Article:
Embodying this way of love is always challenging, and now the COVID-19 pandemic is posing challenges that none of us has ever experienced before.  Just like the church in Acts we cherish our time together, that until now meant much time literally spent physically together in worship and prayer, learning and fellowship, breaking bread at the table and at the Lord’s table.  But right now as Jennifer Copeland of the North Carolina Council of Churches put it, “We love our neighbors best by keeping our distance from them.” (https://www.wral.com/lawsuit-filed-to-block-n-c-governor-order-on-churches/19098285/)

This is because we have learned that the virus that causes COVID-19 spreads most easily when people are together in an enclosed place breathing the same air over a sustained period of time, like an hour of worship or choir practice.  We also know that a person can become infected with this virus and spread it around without ever experiencing any symptoms.  That’s because the virus is projected into the air with every breath, not just through coughing and sneezing.  Talking and singing and preaching project even more virus particles into the air.  Activities where people congregate and stay grouped together for a sustained length of time are tailor made for virus transmission.  Yet these gatherings are among those we cherish the most.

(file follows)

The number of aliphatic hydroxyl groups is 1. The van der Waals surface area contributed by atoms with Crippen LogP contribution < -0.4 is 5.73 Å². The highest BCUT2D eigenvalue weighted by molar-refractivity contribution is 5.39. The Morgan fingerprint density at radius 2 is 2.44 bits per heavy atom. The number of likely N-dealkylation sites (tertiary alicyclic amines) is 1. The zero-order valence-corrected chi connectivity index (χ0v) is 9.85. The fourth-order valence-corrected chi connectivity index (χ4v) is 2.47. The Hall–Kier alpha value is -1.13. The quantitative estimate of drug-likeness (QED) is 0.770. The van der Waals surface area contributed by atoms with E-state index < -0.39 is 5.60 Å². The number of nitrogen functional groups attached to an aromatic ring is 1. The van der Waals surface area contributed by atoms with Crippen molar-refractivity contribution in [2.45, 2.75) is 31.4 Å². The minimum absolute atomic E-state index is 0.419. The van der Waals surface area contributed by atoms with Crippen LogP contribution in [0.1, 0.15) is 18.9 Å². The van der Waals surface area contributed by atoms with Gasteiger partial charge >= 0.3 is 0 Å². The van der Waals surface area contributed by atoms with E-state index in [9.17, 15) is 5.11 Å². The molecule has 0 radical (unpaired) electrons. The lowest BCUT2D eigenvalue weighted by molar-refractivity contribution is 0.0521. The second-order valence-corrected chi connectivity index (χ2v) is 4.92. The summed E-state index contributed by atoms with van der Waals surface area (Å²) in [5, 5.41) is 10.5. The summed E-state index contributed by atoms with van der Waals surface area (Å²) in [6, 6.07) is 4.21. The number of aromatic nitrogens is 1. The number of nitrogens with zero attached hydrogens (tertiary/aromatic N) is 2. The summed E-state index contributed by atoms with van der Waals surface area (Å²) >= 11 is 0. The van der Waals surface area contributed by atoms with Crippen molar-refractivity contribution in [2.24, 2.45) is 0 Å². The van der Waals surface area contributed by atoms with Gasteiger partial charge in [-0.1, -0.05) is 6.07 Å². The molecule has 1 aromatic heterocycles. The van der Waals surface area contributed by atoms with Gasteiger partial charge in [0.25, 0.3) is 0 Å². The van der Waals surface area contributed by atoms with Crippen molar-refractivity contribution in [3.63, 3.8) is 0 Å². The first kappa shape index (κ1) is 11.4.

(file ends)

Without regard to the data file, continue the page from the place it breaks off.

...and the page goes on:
But as we heard Paul say earlier in 1 Corinthians 13, love never gives up, never loses faith, is always hopeful, and endures through every circumstance.  Gathering together physically is not the only way in which love can be lived out.  Love is hopeful.  It finds ways to make itself known in changing and challenging circumstances.

Imagine how someone like the writer of the Book of Acts might describe life in the church during this pandemic when love means keeping a distance.  Imagine if someone wrote a summary like the ones we read in Acts 2 and 4.  It might read something like this: